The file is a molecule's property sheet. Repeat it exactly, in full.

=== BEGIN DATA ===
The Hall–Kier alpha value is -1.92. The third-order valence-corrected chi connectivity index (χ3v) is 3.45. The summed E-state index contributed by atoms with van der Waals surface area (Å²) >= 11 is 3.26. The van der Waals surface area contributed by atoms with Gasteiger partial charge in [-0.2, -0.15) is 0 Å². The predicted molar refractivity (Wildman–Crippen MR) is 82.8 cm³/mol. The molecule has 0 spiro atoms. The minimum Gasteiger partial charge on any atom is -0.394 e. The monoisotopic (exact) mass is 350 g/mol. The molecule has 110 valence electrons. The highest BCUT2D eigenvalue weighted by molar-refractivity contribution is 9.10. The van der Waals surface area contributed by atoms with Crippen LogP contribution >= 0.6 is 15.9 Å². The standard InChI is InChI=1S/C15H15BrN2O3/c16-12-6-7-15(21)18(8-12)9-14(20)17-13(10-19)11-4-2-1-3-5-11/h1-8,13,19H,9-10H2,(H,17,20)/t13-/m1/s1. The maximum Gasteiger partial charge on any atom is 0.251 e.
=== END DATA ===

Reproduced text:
The Hall–Kier alpha value is -1.92. The third-order valence-corrected chi connectivity index (χ3v) is 3.45. The summed E-state index contributed by atoms with van der Waals surface area (Å²) >= 11 is 3.26. The van der Waals surface area contributed by atoms with Gasteiger partial charge in [-0.2, -0.15) is 0 Å². The predicted molar refractivity (Wildman–Crippen MR) is 82.8 cm³/mol. The molecule has 0 spiro atoms. The minimum Gasteiger partial charge on any atom is -0.394 e. The monoisotopic (exact) mass is 350 g/mol. The molecule has 110 valence electrons. The highest BCUT2D eigenvalue weighted by molar-refractivity contribution is 9.10. The van der Waals surface area contributed by atoms with Crippen LogP contribution >= 0.6 is 15.9 Å². The standard InChI is InChI=1S/C15H15BrN2O3/c16-12-6-7-15(21)18(8-12)9-14(20)17-13(10-19)11-4-2-1-3-5-11/h1-8,13,19H,9-10H2,(H,17,20)/t13-/m1/s1. The maximum Gasteiger partial charge on any atom is 0.251 e.